The use of paper or plastic bags has been an ongoing debate for quite sometime. Initially plastic bags were created to offset the need to use paper bags, which was thought to be terribly destructive to the environment. People believed that by using plastic bags, they would reduce the need to harvest large swaths of forest in order to sustain the demand for paper bags. Although this concept of eliminating paper bags seemed to be completely rational, an unexpected shift occurred, due to the fact that paper bags were more expensive and less durable than their paper counterparts. This has led plastic bags to capture all but 20% of the bag market for grocery and convenience store shoppers.
Because of this increased demand for plastic bags, they now litter landfills all around the world and adulterate the pristine landscapes of various regions. According to Vincent Cobb, an entrepreneur who calls Chicago, Illinois home, “The numbers are absolutely staggering”. This is in reference to the quantity of bags being consumed every year JUST in the United States, which, in 2001 was estimated at 500 billion to 1 trillion bags. From this enormous number, experts have calculated that millions end up in rivers, streams, and landfills.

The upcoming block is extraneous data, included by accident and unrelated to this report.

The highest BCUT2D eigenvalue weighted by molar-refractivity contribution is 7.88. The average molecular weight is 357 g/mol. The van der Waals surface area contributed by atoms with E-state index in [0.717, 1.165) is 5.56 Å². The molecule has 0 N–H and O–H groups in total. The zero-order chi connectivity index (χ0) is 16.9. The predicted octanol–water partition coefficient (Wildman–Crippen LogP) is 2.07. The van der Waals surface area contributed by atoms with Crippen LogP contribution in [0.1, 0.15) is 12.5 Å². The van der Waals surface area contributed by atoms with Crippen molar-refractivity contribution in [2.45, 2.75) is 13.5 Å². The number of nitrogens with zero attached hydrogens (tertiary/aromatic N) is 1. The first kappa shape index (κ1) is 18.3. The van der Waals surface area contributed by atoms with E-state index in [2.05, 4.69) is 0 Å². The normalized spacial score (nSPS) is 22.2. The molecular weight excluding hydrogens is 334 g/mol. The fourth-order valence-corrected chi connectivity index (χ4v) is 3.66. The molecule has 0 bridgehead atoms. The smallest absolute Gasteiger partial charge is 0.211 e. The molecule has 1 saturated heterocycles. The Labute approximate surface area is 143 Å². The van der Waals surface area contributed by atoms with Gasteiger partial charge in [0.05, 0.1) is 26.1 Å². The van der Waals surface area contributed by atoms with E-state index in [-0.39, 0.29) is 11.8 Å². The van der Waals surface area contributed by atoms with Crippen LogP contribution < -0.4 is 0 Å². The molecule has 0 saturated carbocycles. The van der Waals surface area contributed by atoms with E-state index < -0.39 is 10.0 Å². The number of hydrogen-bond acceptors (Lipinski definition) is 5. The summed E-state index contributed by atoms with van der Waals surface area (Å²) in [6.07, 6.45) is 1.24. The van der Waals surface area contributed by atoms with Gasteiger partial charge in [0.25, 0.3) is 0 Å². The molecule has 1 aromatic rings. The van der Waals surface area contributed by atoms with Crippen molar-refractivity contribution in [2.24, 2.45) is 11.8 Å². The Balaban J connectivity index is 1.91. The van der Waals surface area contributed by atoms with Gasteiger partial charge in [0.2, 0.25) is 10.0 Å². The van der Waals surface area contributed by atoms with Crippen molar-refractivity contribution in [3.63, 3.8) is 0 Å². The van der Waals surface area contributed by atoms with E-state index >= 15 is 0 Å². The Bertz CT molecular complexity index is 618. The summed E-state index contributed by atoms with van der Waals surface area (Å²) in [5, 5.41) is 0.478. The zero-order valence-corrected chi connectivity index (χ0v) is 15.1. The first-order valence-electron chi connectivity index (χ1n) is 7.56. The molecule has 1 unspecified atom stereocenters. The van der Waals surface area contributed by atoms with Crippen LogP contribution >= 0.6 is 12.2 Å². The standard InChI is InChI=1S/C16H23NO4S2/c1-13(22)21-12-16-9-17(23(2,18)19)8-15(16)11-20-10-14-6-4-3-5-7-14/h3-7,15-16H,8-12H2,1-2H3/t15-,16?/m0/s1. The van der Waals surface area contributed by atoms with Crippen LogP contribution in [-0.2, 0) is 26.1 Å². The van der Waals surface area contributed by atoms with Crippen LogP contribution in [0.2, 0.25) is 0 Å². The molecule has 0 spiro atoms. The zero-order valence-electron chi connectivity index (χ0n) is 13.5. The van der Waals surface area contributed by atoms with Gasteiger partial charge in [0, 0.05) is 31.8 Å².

Once plastic bags end up in the environment, it can take hundreds of year for them to break down completely. Paper bags on the other hand are very biodegradable and will disappear within a few years. As plastic bags break down also, dangerous toxins are released into the soil, which can contaminate an area severely. Some good things about plastic bags though, is the fact that they consume “40 percent less energy than paper bags, generate 80 percent less solid waste, produce 70 percent fewer atmospheric emissions, and finally release up to 94 fewer waterborne wastes.”
Below is a link to a short but interesting take on the debate of paper or plastic.